Language Evolves QUICKLY

Updated: Oct 31, 2019


Just last Thursday night I was teaching a class and explaining why we have so many versions of the English Bible. A translation is when they take the original language manuscripts and translate them into a particular language so that people can read it. Going from the original Hebrew/ Aramaic and Greek language manuscripts to English is a translation. An English version is when they revise an English translation. We use the words "translation" and "version" interchangeably, but usually we are reading from a version of an English translation.

I remember back in 2002 when a guy in the small group I was in made a comment that there are so many versions and they all say different things. I remember exactly who said that because he was the son of a minister and as such, I assumed he knew what he was talking about. I didn't at the time. And I came to find out he didn't either. So that is one of the things I go over in my class - why do we have so many versions and do they say different things? I spend a lot of time going over the translation process and this leads to modern translation trends - gender neutral language; we aren't missing verses; King James Only people; dumbing-down language to the lowest common denominator;... I have written blogs on these subjects and I'll include them at the bottom if you want to explore more.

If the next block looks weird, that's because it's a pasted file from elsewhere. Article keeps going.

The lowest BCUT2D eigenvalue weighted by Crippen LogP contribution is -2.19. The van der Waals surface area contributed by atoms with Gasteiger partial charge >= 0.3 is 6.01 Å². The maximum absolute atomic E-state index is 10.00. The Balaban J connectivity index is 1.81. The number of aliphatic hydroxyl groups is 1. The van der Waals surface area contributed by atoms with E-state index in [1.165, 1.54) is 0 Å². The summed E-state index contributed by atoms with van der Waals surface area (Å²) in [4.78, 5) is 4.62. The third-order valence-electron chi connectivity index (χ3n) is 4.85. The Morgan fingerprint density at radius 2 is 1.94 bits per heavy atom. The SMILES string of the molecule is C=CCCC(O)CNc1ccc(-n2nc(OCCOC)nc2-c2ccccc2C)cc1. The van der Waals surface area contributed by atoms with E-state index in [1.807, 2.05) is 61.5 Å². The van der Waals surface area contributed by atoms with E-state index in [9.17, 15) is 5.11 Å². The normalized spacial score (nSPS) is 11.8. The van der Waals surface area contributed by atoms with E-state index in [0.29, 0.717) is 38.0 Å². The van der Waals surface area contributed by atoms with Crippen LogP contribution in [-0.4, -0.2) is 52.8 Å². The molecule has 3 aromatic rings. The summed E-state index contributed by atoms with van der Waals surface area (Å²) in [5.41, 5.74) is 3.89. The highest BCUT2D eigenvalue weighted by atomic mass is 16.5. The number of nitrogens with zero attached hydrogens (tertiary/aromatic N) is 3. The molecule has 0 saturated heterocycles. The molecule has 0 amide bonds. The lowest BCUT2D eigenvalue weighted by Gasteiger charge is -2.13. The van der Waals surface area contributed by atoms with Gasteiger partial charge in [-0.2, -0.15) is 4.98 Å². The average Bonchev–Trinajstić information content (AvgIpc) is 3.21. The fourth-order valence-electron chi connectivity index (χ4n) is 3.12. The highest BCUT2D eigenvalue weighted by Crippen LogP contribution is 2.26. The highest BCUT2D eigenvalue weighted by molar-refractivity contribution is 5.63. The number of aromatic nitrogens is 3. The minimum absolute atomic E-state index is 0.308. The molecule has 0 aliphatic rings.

Basically we have so many versions because of 3 reasons.

  1. Translators' philosophy is different - they decide to stay as close to word-for-word of the original language manuscripts even if some of the understanding by the reader is lost or they translate the words to easier modern-day language and phrasing so that people reading it understand what it says.

  2. Scholarship of ancient languages has developed as more manuscript evidence is discovered and as more ancient writings are discovered.

  3. Language evolves over time.

Translators work on teams and their credentials blow you out of the water. They are godly men and women who approach their work with reverence for the inspired holy Word of God. For instance the 100 men and women working on the 2017 Christian Standard Bible (which is a revision to the Holman Christian Standard Bible) all have their PhDs.

While these translators are scholars and are doing their best to translate the original languages, they must make choices in words used and phrasing. Hence, THERE IS NO PERFECT TRANSLATION! And hence, no perfect version. Only the text of the original language manuscripts is the inspired holy Word of God - inerrant and infallible. We must trust these teams of scholars to adequately translate the Word of God into our language and trust that should they find an error, they will police themselves and revise as necessary.